This question is linked intrinsically to one previously asked. The Mythos of a people is its people and while the Egregore must evolve through growth of awareness and the mediating perceptions of an ever increasing spiritual alignment, change must become a natural development of that unconsciously. Conscious change is rooted in subjectivity, human frailty, desire etc. and therefore manipulated against the Truth to which the Egregore must remain bound. Beauty and Love are the two other elements of the Mysteries by which we attain epiphanic gnosis. As individuals, the links are forged through the cumulative experiences of ancestral souls through whom the Mythos has served as a vehicle for their evolution within the Mysteries.
We may change form, style, praxes etc. but not the core, which is the Egregore itself! We may change our perceptions and our approach, how we teach etc. but the Luciferian premise, the gnostic principalities of the Clan must remain. It is this Truth that shines as a beacon, it is what people recognize, it is what they feel when introduced to it; it is a true tradition. We are a people not of a book, not of a land, but of a particular ancestry. Our history is complex, our spirituality is not.
History and myth combine to weave a pattern that determines a group identity. Our spirit is a collective that has evolved from this origin. We like many others, traverse a mythic landscape and engage in metaphor, but this is of little use to anyone not engaged in our Mysteries under the Tutelage of that deity. Yet if the Mysteries do not engage in the history of its adherents then how are its descendents to evolve in Truth? There can be no validation of context if the context cannot be traced laterally, mythically and retrospectively. Triangulation plots the course of Truth.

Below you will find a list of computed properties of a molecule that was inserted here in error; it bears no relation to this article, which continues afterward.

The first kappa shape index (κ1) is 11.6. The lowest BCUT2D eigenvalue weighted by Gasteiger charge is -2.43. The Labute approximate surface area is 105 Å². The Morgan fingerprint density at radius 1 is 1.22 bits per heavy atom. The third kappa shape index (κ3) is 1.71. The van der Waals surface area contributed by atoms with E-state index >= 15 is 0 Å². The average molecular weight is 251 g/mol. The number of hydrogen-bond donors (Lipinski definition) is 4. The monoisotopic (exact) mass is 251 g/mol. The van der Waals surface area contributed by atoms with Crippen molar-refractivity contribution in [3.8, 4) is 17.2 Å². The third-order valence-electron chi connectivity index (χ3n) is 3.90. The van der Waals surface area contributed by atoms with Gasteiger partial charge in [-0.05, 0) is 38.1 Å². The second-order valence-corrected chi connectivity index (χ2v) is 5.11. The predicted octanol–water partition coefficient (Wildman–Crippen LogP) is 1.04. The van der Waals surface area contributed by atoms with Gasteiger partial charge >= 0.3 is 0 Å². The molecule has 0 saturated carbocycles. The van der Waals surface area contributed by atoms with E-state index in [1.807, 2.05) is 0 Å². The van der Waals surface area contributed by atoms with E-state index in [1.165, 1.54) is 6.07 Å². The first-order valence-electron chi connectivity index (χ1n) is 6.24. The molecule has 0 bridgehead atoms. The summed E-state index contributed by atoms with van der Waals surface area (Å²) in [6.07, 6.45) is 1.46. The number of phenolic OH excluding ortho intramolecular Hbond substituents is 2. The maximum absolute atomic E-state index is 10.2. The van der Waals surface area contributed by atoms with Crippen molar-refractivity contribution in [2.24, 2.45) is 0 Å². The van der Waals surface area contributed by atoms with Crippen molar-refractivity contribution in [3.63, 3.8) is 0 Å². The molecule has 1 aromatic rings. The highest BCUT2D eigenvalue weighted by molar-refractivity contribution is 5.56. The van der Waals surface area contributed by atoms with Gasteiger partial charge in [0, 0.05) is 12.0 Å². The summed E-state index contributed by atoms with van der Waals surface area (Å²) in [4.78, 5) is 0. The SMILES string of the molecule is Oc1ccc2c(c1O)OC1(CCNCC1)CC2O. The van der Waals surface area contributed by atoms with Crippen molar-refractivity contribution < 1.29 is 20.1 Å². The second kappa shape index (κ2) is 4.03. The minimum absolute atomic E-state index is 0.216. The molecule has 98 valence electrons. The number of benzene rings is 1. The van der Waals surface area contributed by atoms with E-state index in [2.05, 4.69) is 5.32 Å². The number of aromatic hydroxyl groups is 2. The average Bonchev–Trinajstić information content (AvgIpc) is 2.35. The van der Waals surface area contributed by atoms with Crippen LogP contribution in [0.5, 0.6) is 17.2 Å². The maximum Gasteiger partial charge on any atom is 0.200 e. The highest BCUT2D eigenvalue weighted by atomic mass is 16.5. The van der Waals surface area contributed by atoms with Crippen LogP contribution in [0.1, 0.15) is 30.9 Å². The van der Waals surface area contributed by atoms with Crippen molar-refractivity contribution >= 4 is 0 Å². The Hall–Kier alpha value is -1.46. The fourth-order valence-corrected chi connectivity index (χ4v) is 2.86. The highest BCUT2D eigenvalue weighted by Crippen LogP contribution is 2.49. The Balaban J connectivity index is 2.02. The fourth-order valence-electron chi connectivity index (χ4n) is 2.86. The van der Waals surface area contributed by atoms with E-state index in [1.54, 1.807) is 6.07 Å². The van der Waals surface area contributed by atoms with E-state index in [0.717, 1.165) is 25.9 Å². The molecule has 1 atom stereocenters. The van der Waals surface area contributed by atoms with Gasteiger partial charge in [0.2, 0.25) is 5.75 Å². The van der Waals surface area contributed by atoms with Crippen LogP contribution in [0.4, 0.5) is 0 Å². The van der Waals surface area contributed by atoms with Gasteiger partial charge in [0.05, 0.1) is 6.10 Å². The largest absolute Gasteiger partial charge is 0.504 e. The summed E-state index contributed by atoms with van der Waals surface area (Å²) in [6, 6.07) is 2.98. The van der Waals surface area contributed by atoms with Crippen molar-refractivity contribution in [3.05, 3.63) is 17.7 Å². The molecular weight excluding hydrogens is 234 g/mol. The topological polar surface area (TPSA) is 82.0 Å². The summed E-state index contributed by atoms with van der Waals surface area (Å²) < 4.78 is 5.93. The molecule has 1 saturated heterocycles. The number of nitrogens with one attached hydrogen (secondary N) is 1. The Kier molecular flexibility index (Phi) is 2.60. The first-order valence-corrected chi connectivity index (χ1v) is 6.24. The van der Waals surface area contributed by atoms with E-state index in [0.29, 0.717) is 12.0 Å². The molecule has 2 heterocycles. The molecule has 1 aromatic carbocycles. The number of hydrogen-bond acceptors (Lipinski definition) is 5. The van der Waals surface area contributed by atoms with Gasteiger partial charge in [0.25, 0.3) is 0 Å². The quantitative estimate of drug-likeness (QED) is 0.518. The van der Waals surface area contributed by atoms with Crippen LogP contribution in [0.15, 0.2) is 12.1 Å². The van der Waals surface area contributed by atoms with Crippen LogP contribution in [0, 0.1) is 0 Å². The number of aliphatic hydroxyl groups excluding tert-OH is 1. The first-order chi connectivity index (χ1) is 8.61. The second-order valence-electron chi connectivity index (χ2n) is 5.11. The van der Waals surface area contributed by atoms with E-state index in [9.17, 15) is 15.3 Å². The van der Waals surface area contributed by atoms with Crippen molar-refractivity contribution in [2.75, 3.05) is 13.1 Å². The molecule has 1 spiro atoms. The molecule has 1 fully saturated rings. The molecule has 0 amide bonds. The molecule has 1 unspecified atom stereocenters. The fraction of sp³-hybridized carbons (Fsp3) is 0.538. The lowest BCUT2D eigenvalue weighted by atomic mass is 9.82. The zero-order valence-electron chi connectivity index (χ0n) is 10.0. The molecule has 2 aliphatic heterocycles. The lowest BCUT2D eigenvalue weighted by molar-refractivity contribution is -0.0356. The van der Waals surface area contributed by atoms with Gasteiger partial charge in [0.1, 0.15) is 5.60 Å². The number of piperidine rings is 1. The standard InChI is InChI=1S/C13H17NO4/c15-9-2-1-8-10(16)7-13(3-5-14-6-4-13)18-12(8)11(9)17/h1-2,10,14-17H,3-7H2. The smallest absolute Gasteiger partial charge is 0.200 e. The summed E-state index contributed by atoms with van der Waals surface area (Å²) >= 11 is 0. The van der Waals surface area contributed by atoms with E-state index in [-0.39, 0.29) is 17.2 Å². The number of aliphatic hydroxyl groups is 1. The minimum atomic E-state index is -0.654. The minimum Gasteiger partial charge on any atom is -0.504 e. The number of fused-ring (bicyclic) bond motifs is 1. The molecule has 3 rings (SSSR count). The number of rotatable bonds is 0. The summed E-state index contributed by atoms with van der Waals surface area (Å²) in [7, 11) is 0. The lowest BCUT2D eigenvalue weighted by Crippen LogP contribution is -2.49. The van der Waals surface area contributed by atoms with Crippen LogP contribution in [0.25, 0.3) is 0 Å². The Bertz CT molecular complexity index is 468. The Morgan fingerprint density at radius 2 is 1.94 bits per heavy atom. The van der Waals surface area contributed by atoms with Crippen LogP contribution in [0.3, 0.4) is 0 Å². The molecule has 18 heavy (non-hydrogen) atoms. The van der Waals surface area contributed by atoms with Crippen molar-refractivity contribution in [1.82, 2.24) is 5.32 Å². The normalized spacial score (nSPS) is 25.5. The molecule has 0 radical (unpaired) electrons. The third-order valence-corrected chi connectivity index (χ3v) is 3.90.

A glance at the contents of ‘Tubelo’s Green Fire’ shows no mention of spells and charms, of course, your book is not a ‘how to’ or a ‘Witchcraft 101 course’, yet Evan John Jones’ book ‘Witchcraft: A Tradition Renewed’ makes it clear that magic is a part of the Clan. What role does magic play in the Clan and how do you feel it should be used? The preface to your book makes mention several times of poetry and poetic insight. I’m sure that many people will think of poetry in terms of what is written in The Wiccan Rede: “To bind the spell every time, let the spell be spake in rhyme…”. What do you understand by poetry and what is its role in Traditional Craft?
A sacred bond is forged between mentor and student, somewhat more akin to the eastern schools, where students offer fealty and un-avowed loyalty to their Masters. These Masters may teach one to one by oral transmission. Some written material has survived the passage of time, and this is zealously guarded in most, but sadly not all cases. Poetry and myth, taught through allegory and experience were, then as now, the vehicles by which the sacred Mysteries are revealed. As such they are without structure, subject only to the requisite needs and spontaneity of each student. Lessons are often impromptu and conducted without ceremony.
Traditional Craft as a practicing arte is neither pagan nor religious. But it often incorporates spiritual aspirations. Religion is one of humanity’s essential traits that distinguish us from the animal kingdom. We are self aware and we are aware of deity. Paganism as a reference to divinity is man’s natural state; all belief and magical practice evolves from this fundamental premise. Atheism is not a natural state. Cults are by their nature sectarian; religion is not. Therefore it is perception and not belief that divides us. Perception then separates us not only from the rest of humanity as individuals, but from deity.